A Hidden Talent

By Grace LaFrance

xas Longhorns to victory. He was a designated hitter and could hit the ball harder than anyone. He never wanted to retire from baseball. However, when he was diagnosed with stage 1 pancreatic cancer, he had no choice. He spent the last five years of his life spending as much time with family as possible.

Now, as Dominic Chapman threw the baseball to his best friend, Kyle Anderson, he remembered his Uncle Henry. He loved baseball because of his uncle who taught him everything he knew. Uncle Henry would always say, “Dominic, one day you’re going to be better than me.” Dominic used to always wish that he could be as good as his Uncle Henry. Now, however, he wanted nothing to do with being a baseball star. He felt that he was replacing his uncle in a way. His Uncle Henry was a baseball star, and Dominic has the skills to become one. They even look alike. They both have the same dark hair and blue eyes. Everyone tells Dominic that he is just a smaller version of his uncle.

“Good throw,” said Kyle. He caught the ball and threw it back to Dominic.

Kyle Anderson was Dominic’s best friend. They did almost everything together, including baseball. They are both 14 years old and play for their school’s eighth-grade baseball team. Kyle was easily their best pitcher. Their coach, Coach Murry, wanted Kyle to play with their ninth-grade team. Kyle, however, requested to stay on the eighth-grade team. He said that he liked playing with the eighth graders better. However, Dominic knew that he only stayed on the eighth-grade team because of him.

During practices, Dominic does not try to do anything better than a seventh-grade level. His family does not know this. They just think that Coach Murry does not realize talent when he sees it. Kyle is the only person who knows that Dominic does not use his full potential at practice. Since Dominic does not do well during practice, he does not get played during games. Only occasionally does Dominic get in a game to play. He wants his Uncle Henry to always be remembered as the baseball star of the family. Dominic does not want to take that title away from him.

Kyle always tells Dominic that he could be playing with the tenth graders if he showed Coach Murry his skills. Dominic always replied, “Henry was playing with the ninth graders in eighth grade, not the tenth graders.” The conversation always ended there.

It was the eighth-grade baseball team’s second practice of the baseball season. Everyone was trying their hardest to impress Coach Murry. Everyone except Dominic.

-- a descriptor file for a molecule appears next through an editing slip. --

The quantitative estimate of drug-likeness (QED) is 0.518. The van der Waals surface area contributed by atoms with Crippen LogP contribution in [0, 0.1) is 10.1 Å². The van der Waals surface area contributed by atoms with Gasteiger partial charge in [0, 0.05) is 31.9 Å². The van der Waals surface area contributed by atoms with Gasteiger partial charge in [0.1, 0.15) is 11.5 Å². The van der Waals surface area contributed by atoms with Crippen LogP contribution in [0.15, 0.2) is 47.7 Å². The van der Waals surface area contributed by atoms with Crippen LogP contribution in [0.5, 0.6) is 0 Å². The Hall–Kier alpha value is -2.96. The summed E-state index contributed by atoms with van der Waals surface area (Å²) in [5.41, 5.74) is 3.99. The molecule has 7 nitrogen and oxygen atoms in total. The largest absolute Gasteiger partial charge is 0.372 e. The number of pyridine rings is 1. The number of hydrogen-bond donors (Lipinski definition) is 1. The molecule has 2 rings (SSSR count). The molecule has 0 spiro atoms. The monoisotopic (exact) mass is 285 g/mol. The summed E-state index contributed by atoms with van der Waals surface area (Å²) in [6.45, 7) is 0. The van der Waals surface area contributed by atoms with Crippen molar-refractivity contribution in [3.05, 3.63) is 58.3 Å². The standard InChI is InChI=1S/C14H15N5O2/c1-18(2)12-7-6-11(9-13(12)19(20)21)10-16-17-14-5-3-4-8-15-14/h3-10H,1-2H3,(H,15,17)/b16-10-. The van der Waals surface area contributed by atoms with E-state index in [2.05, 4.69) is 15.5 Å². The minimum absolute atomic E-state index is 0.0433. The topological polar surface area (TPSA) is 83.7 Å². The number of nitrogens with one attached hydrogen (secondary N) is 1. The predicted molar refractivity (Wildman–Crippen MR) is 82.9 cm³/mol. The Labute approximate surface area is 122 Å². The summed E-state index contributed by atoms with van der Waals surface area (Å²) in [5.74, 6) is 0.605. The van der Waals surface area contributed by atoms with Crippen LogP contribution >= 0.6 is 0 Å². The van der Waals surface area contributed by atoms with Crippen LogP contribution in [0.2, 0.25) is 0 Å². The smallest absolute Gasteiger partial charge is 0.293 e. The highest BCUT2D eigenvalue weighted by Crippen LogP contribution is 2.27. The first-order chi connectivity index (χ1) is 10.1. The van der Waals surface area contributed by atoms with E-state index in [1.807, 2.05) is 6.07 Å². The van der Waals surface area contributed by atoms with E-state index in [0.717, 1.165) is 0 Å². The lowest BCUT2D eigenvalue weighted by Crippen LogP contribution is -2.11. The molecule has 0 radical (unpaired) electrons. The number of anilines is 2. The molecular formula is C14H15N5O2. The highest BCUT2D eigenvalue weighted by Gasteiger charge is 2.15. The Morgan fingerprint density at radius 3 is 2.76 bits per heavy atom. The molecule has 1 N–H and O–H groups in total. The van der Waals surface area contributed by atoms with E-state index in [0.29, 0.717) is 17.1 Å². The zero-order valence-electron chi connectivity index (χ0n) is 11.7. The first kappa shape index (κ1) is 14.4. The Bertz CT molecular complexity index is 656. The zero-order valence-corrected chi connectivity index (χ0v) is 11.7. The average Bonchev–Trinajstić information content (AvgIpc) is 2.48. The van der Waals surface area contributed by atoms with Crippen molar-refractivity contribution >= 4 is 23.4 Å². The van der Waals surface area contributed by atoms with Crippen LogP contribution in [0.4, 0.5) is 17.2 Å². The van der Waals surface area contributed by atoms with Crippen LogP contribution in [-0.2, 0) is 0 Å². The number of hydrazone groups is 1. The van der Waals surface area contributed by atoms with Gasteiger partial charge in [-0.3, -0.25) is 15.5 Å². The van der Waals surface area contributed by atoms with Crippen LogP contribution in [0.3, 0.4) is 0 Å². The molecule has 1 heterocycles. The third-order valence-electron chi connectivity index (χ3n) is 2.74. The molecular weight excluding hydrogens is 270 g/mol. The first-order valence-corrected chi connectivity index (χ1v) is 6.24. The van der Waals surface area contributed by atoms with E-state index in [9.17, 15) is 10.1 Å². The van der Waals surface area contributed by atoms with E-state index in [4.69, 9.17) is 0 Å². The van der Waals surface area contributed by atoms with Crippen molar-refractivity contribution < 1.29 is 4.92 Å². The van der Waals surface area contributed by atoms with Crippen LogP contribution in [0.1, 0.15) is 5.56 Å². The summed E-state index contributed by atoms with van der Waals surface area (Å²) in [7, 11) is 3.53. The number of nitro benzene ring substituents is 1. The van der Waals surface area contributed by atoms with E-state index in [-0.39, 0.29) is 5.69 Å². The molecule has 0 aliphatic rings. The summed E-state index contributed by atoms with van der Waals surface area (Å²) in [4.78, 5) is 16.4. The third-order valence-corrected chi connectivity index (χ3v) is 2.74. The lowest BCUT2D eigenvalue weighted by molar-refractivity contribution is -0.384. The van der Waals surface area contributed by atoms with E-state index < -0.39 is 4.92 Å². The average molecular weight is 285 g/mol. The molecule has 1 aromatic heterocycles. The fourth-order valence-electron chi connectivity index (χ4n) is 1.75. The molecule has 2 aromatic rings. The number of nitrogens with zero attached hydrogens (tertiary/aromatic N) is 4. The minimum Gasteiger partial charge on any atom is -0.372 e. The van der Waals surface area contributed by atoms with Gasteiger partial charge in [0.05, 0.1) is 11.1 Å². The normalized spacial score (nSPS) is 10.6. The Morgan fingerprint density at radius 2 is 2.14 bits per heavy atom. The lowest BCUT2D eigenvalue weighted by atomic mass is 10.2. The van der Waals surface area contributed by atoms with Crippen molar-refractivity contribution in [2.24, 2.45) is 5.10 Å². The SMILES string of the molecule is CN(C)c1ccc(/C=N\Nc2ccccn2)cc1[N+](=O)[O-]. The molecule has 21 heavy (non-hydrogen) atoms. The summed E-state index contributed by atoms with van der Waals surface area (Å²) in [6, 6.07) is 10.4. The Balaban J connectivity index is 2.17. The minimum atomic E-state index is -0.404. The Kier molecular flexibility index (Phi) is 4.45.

“Dominic, go hit,” said Coach Murry. “Kyle, you pitch.” Dominic and Kyle headed onto the field.

“You can hit this ball,” Kyle whispered to Dominic. “You can show them all what you’ve kept hidden. I’m not saying you have to hit it but think about it.”

Dominic already knew what he was going to do. He was going to miss it. But he knew that Kyle was only trying to help. “I’ll think about it,” replied Dominic.

Dominic walked over to home plate and positioned himself while Kyle walked over to the pitcher’s mound. Kyle pitched the ball. As the ball was coming toward him, Dominic knew that he could make a good play on this ball. His instincts told him to hit it, but he purposely missed it. Dominic looked over at Coach Murry, trying to look apologetic. Coach Murry ran a hand through his hair.

“Kyle, nice pitch,” he said. “Alright everyone, bring it here.” Everyone huddled around Coach Murry as he ended practice.

As everyone started walking towards the dugouts to grab their water bottles, Coach Murry motioned for Dominic to stay behind. “Dominic,” he said. “A word.”

Dominic looked at his coach. “Yes Coach,” said Dominic.

“You confuse me,” said Coach Murry. “I see so much potential in you, but you fail to present it.”

Dominic looked at the ground. He knew that Coach Murry had been thinking about this for a long time. It was only a matter of time before he said something. “I know,” replied Dominic. “My uncle was good and I’m not.”

Coach Murry took a deep breath. “That’s not what I meant,” said Coach Murry. “You go up to bat when you already know that you’re going to miss. I just don’t think that you’re trying as hard as you can.”

Dominic was afraid he would say this. “I’ll try harder,” replied Dominic.

Coach Murry smiled at him.

Dominic looked at the ball in Kyle’s hand. It was a nice day for practice, and everyone was working hard. Even Dominic was working harder than he normally did. He decided that to keep his act going, he would have to hit the ball at least once. Today, he planned to hit the ball, but he would hit it foul. As he stood at home plate, he looked over his shoulder at Coach Murry. His coach nodded at him, and he looked back at Kyle.

Kyle pitched the ball. Dominic instinctively swung the bat. He was halfway through the swing when he realized that he was supposed to hit it foul. He purposely turned his shoulders at the last second. The ball flew almost 430 feet, then landed out. Kyle looked at Dominic, shocked. Dominic had not told him that he was planning to hit it.

Coach Murry rushed over to Dominic. “Dominic, that was amazing,” he started. “If you hit that straight, it would’ve been a home run!”

Dominic looked at his shoes. He was not planning to hit it that far. “It was a lucky hit,” he replied.

Coach Murry looked completely surprised. “Dominic, that was a great hit,” said Coach Murry. Kyle and the rest of the team ran over. Kyle still looked shocked. The rest of the team was ecstatic. “Okay everyone, let’s end practice,” said Coach Murry. “Everyone knows that we have a tournament in Houston this weekend. We have one more practice tomorrow, and then it’s time to show everyone what we’ve got.”